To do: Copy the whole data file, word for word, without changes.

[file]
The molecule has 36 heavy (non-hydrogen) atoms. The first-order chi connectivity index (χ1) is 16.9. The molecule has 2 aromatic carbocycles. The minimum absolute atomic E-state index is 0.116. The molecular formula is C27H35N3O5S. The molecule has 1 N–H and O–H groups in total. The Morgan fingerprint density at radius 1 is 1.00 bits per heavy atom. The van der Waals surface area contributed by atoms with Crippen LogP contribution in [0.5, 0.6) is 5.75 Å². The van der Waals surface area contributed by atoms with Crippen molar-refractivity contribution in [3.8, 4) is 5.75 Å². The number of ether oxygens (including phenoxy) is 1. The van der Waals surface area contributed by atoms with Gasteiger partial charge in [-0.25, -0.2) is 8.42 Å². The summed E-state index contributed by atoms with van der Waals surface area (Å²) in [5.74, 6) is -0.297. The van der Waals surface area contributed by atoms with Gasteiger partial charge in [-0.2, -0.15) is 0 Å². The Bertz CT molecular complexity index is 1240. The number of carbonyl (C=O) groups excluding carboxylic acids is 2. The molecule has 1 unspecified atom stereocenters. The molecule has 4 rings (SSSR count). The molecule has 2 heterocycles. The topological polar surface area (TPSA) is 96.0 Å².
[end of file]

The molecule has 36 heavy (non-hydrogen) atoms. The first-order chi connectivity index (χ1) is 16.9. The molecule has 2 aromatic carbocycles. The minimum absolute atomic E-state index is 0.116. The molecular formula is C27H35N3O5S. The molecule has 1 N–H and O–H groups in total. The Morgan fingerprint density at radius 1 is 1.00 bits per heavy atom. The van der Waals surface area contributed by atoms with Crippen LogP contribution in [0.5, 0.6) is 5.75 Å². The van der Waals surface area contributed by atoms with Crippen molar-refractivity contribution in [3.8, 4) is 5.75 Å². The number of ether oxygens (including phenoxy) is 1. The van der Waals surface area contributed by atoms with Gasteiger partial charge in [-0.25, -0.2) is 8.42 Å². The summed E-state index contributed by atoms with van der Waals surface area (Å²) in [5.74, 6) is -0.297. The van der Waals surface area contributed by atoms with Gasteiger partial charge in [-0.2, -0.15) is 0 Å². The Bertz CT molecular complexity index is 1240. The number of carbonyl (C=O) groups excluding carboxylic acids is 2. The molecule has 1 unspecified atom stereocenters. The molecule has 4 rings (SSSR count). The molecule has 2 heterocycles. The topological polar surface area (TPSA) is 96.0 Å².